Powerball soars to $800 million as states see strong sales
(AP) -- With Powerball sales breaking previous records, the odds are growing that someone will win Saturday night's $800 million jackpot -- but if no one matches all the numbers, the next drawing is expected to soar past $1 billion.
For this weekend's record drawing, about 65 percent of the possible number combinations will have been bought, officials with the Multi-State Lottery Association, which runs the Powerball game, said Friday. That percentage could rise if the jackpot estimate is increased -- but even lottery officials say they don't know what to expect.
"You can throw out the logic. You can throw out the statistics," said Gary Grief, executive director of the Texas Lottery. "We've never seen jackpots like this. It's a new experience for all of us."
Since Nov. 4, the Powerball jackpot has grown from its $40 million starting point as no one has won the jackpot. Grief is more certain what will happen if no one matches the numbers on five white balls and the one red Powerball this time.
"It will definitely go past $1 billion if we roll past this Saturday," he said.
This kind of huge jackpot was just what lottery officials hoped for last fall when they changed the odds of matching all the Powerball numbers, from about one in 175 million to one in 292.2 million. By making it harder to win a jackpot, the tougher odds made the ever-larger prizes inevitable.
The bigger prizes draw more players, who in turn make the jackpots even bigger.
So many people were buying Powerball tickets in Iowa that lottery spokeswoman Mary Neubauer said some stores were running out of paper for tickets, leaving lottery workers scrambling to resupply the outlets.
The odds are a matter of statistics and probability, but they're facts that most players may not completely understand, said Ron Wasserstein, executive director of the Alexandria, Virginia-based American Statistical Association.
"Once you get numbers that size, it's hard for people to wrap their minds around them," Wasserstein said.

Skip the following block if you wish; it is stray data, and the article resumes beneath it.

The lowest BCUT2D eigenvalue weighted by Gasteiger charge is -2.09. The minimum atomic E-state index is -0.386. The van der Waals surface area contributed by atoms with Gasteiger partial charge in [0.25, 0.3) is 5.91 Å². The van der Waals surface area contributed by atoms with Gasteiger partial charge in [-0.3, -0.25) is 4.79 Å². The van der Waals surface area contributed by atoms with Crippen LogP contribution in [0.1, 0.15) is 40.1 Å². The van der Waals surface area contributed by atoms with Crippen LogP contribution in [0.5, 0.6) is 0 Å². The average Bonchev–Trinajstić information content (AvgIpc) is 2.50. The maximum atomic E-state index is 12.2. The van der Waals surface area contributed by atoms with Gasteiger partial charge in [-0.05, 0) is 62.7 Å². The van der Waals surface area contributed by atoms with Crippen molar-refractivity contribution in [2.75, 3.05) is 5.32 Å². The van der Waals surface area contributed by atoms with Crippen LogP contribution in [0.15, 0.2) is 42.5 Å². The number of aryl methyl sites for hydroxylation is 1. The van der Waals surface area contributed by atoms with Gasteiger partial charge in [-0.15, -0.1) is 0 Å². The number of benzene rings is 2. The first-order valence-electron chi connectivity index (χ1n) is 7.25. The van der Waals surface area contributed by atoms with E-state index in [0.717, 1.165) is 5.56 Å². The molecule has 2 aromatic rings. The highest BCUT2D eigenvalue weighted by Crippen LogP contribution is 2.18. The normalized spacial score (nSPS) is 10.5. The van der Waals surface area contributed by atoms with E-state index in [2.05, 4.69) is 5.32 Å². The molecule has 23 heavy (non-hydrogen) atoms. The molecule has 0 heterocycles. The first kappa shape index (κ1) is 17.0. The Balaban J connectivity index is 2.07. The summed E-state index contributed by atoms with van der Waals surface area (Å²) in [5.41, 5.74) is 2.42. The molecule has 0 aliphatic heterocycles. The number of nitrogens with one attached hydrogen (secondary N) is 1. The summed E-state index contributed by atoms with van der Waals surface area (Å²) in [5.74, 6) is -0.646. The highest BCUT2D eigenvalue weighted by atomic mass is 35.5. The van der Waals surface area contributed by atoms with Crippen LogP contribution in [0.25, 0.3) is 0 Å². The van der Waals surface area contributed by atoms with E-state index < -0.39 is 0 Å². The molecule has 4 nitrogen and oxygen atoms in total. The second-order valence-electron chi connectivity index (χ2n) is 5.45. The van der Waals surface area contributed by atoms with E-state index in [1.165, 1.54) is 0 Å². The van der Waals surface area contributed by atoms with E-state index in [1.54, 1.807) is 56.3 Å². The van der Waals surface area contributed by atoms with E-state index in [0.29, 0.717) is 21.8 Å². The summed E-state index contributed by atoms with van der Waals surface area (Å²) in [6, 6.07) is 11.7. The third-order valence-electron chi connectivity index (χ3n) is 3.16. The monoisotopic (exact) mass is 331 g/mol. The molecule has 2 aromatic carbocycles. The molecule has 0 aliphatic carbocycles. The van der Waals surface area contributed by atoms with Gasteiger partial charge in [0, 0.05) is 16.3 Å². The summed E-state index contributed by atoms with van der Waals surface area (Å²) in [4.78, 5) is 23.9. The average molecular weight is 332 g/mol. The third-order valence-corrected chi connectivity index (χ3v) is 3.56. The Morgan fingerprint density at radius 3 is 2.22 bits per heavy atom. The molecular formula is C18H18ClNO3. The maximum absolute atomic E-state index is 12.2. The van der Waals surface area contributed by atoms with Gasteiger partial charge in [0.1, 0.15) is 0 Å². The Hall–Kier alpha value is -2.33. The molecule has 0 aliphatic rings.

It's not like players ever had a great shot at winning a jackpot, but by lengthening the odds, he said, "you take odds that were really, really small before, and now they're nearly twice as small as they were before."
Players in Lincoln, Nebraska, said they don't expect to win, but most noted that eventually, someone will take home all that money.
Gary Diaz of Lincoln said he's bought one or two Powerball tickets every week since a group of his co-workers won a lottery jackpot in 2004.
"Ever since then, I go, hell, if it happened once, it's gotta happen again," Diaz said. "It's all by chance."
Bashir Rahman, a chef from Moscow, Idaho, who was traveling through Nebraska, said he decided to buy a couple tickets at a Casey's gas station in Lincoln, but he realizes it's a long, long shot.
"You buy more than two, you're just stupid," he said.
Wasserstein said he understands why so many people buy Powerball tickets, calling it a small price for a chance to dream of immense riches. But Wasserstein said he and his colleagues know too well the nearly impossible odds to plunk down even $2 for a ticket.
"I can assure you," he said, "there is no office pool for the lottery at the American Statistical Association."
Associated Press writer Anna Gronewold in Lincoln, Nebraska, contributed to this report.
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